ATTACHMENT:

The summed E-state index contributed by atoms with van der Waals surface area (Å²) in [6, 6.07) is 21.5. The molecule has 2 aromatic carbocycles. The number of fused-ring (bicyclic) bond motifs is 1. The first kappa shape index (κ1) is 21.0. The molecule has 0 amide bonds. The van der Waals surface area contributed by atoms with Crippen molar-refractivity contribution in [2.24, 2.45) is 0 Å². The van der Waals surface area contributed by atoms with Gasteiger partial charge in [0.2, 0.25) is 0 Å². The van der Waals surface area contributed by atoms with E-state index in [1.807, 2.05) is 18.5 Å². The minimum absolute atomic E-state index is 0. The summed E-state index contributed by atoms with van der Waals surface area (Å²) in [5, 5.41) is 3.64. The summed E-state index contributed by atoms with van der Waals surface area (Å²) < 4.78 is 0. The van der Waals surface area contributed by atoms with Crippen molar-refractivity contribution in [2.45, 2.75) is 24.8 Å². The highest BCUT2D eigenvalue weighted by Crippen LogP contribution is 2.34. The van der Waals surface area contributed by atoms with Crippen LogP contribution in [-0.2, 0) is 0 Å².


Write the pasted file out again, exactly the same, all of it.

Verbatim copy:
The summed E-state index contributed by atoms with van der Waals surface area (Å²) in [6, 6.07) is 21.5. The molecule has 2 aromatic carbocycles. The number of fused-ring (bicyclic) bond motifs is 1. The first kappa shape index (κ1) is 21.0. The molecule has 0 amide bonds. The van der Waals surface area contributed by atoms with Crippen molar-refractivity contribution in [2.24, 2.45) is 0 Å². The van der Waals surface area contributed by atoms with Gasteiger partial charge in [0.2, 0.25) is 0 Å². The van der Waals surface area contributed by atoms with E-state index in [1.807, 2.05) is 18.5 Å². The minimum absolute atomic E-state index is 0. The summed E-state index contributed by atoms with van der Waals surface area (Å²) in [5, 5.41) is 3.64. The summed E-state index contributed by atoms with van der Waals surface area (Å²) < 4.78 is 0. The van der Waals surface area contributed by atoms with Crippen molar-refractivity contribution in [2.45, 2.75) is 24.8 Å². The highest BCUT2D eigenvalue weighted by Crippen LogP contribution is 2.34. The van der Waals surface area contributed by atoms with Crippen LogP contribution in [-0.2, 0) is 0 Å².